So I asked her what that was.  Counter girl tells me its a koblasnik filled with shredded chicken, onions, jalapenos, cheddar cheese, and bacon.    Wow – with that combination, how can you go wrong?!  Apparently the Skunk Egg started at the Texas state fair and its filling was breaded like a country fried steak and deep fried.   The Geriks serve it Texas fair style at their Pizza House, but make it into a koblasnik  in their bakery next door.   Thinking, “When in West,”  I bought one, which is a meal in itself, about the size of a Frisch’s Big Boy.


A cross section of the massive Texas Skunk Egg Koblasnik

The filling is spicy and absolutely delicious – crunchy with the bacon, gooey with the cheese, and spicy with the shredded smoked chicken and jalapeno.    I was only able to eat about a quarter of it, so wrapped it and put it back in its bag for my trip down I-77 through cattle ranch country to southern Texas.      In the September heat of Central Texas, the remainder of the koblasnik did start smelling quite skunky.

So I didn’t find jitronice for sale commercially in Central Texas, but I did get my introduction to Texas Skunk eggs, a true regional road food joy.

Gooseberry – The Forbidden and Sour Fruit



This weekend I tried gooseberry pie for the first time in my life. I’d heard about gooseberries before. But with delicious choices of apple, cherry, peach or blueberry, who would choose gooseberry? The pie I tasted was from Landes Meats, a country meat market in Phillipsburg, Ohio, northwest of Dayton. I was on my way to a cookout at my brother’s house. The place was packed with folks also doing last minute Labor Day cookout shopping. Landes sold Mennonite made pies and baked goods from a local business called the Bread Basket. The pie shelf was seriously picked over.   Peach was gone, there was no cherry left, and the apples looked a bit janky. So I got the mini blueberry crumble and thought gooseberry would be an interesting experiment for us all to dive into.

Gooseberry is certainly an acquired taste. This would probably be my first and last gooseberry pie. And my family members were all in agreement. To me it was way too sour for a pie. The fruit was small, about the size of a blueberry, but chewier. They tasted like a sour, pickled green grape. There was little going for this small obscure berry, in our collective opinion.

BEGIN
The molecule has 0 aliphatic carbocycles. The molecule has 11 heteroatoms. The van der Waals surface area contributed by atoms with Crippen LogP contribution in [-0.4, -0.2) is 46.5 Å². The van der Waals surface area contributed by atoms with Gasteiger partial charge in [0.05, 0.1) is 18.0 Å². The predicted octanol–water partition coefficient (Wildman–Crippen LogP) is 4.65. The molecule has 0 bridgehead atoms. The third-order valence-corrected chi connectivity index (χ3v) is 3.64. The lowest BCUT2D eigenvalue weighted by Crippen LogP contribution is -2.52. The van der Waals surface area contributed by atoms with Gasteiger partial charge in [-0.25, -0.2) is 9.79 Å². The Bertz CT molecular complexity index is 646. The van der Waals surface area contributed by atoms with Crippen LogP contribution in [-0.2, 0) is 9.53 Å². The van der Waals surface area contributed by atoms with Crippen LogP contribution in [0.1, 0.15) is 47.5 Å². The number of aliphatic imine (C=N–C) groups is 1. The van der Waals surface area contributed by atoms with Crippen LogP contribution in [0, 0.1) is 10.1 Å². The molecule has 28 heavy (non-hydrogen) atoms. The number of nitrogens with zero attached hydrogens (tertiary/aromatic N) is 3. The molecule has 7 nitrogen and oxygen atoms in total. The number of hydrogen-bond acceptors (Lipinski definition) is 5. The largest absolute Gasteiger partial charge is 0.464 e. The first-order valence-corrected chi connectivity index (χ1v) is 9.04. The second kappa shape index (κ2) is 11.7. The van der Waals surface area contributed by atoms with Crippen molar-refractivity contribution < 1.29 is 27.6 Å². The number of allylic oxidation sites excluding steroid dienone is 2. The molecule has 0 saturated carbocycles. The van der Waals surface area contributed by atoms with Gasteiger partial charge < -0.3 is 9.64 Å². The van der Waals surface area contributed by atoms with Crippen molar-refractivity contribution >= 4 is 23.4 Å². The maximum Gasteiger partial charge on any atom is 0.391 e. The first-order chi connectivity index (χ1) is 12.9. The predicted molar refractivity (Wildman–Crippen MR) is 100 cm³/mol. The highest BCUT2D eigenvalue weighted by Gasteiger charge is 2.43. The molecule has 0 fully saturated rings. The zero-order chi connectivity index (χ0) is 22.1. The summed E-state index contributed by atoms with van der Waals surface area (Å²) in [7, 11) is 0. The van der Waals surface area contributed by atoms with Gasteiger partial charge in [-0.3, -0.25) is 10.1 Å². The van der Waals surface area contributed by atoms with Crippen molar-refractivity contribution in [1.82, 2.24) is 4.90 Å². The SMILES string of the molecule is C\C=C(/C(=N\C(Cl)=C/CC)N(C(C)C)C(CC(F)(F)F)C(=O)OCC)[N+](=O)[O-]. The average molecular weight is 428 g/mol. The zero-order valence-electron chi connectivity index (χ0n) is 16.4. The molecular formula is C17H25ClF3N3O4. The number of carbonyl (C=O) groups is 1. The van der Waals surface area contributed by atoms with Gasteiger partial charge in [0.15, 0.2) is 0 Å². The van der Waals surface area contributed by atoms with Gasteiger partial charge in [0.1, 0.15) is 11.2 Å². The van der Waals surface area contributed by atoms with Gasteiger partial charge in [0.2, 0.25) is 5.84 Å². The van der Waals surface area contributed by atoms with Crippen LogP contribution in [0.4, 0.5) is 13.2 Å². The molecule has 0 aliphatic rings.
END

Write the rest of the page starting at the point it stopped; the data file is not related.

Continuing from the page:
Even though it wasn’t a pleasant taste experience I wondered why I hadn’t seen gooseberry anything in stores or groceries. They’d certainly been around as long as the other more commonly used pie fruits.

So, after a bit of investigation, I found out that gooseberries, and their close cousin the black currant, both members of the Ribes genus, were outlawed by the Federal Government in 1912, because of an outbreak of White Pine Blister Rust. Apparently both gooseberry and currants were proven to be carriers of the Blister Rust. The outbreak put the lucrative lumber industry in serious danger. So the ban prevented planting, cultivation, and propagation of both berries.

Although the federal ban was lifted in 1966, the cultivation of gooseberries and currants has not reached its pre-1912 height. Russia, Poland, and Germany are the largest world producers of currants and gooseberries. It would take a huge industry marketing campaign to bring them back to the forefront as viable fruit berries. And I for one am not supporting bringing back such a sour fruit.